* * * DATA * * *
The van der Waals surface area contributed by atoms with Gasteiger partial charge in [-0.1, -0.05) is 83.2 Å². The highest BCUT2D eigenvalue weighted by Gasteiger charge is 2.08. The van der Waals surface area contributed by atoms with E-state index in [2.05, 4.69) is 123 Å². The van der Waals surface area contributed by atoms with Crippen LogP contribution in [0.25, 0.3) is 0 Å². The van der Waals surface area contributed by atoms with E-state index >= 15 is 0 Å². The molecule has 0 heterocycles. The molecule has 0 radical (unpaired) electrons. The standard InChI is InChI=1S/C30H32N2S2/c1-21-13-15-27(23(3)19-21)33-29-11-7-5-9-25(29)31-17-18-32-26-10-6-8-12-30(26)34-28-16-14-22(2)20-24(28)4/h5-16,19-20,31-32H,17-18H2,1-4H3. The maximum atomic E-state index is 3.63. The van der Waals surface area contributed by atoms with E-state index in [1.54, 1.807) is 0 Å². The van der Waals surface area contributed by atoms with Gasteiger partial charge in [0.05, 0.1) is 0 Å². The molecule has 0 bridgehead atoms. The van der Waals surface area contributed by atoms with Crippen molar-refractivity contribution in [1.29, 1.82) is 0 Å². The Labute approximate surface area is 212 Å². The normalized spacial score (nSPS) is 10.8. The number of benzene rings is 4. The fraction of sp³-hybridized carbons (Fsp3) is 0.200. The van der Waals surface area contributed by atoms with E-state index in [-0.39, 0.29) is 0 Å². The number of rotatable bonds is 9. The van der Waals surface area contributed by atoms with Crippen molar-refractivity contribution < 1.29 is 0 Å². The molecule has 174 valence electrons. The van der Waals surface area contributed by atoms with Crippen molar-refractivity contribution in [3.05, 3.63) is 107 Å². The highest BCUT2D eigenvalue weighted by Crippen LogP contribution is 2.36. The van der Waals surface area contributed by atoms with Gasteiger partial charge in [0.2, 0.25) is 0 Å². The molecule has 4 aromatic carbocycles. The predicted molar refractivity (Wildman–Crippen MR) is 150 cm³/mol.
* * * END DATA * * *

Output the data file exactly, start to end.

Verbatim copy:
The van der Waals surface area contributed by atoms with Gasteiger partial charge in [-0.1, -0.05) is 83.2 Å². The highest BCUT2D eigenvalue weighted by Gasteiger charge is 2.08. The van der Waals surface area contributed by atoms with E-state index in [2.05, 4.69) is 123 Å². The van der Waals surface area contributed by atoms with Crippen LogP contribution in [0.25, 0.3) is 0 Å². The van der Waals surface area contributed by atoms with E-state index >= 15 is 0 Å². The molecule has 0 heterocycles. The molecule has 0 radical (unpaired) electrons. The standard InChI is InChI=1S/C30H32N2S2/c1-21-13-15-27(23(3)19-21)33-29-11-7-5-9-25(29)31-17-18-32-26-10-6-8-12-30(26)34-28-16-14-22(2)20-24(28)4/h5-16,19-20,31-32H,17-18H2,1-4H3. The maximum atomic E-state index is 3.63. The van der Waals surface area contributed by atoms with E-state index in [1.54, 1.807) is 0 Å². The van der Waals surface area contributed by atoms with Gasteiger partial charge in [0.05, 0.1) is 0 Å². The molecule has 0 bridgehead atoms. The van der Waals surface area contributed by atoms with Crippen molar-refractivity contribution in [1.29, 1.82) is 0 Å². The Labute approximate surface area is 212 Å². The normalized spacial score (nSPS) is 10.8. The number of benzene rings is 4. The fraction of sp³-hybridized carbons (Fsp3) is 0.200. The van der Waals surface area contributed by atoms with E-state index in [-0.39, 0.29) is 0 Å². The number of rotatable bonds is 9. The van der Waals surface area contributed by atoms with Crippen molar-refractivity contribution < 1.29 is 0 Å². The molecule has 174 valence electrons. The van der Waals surface area contributed by atoms with Crippen molar-refractivity contribution in [3.05, 3.63) is 107 Å². The highest BCUT2D eigenvalue weighted by Crippen LogP contribution is 2.36. The van der Waals surface area contributed by atoms with Gasteiger partial charge in [0.2, 0.25) is 0 Å². The molecule has 4 aromatic carbocycles. The predicted molar refractivity (Wildman–Crippen MR) is 150 cm³/mol.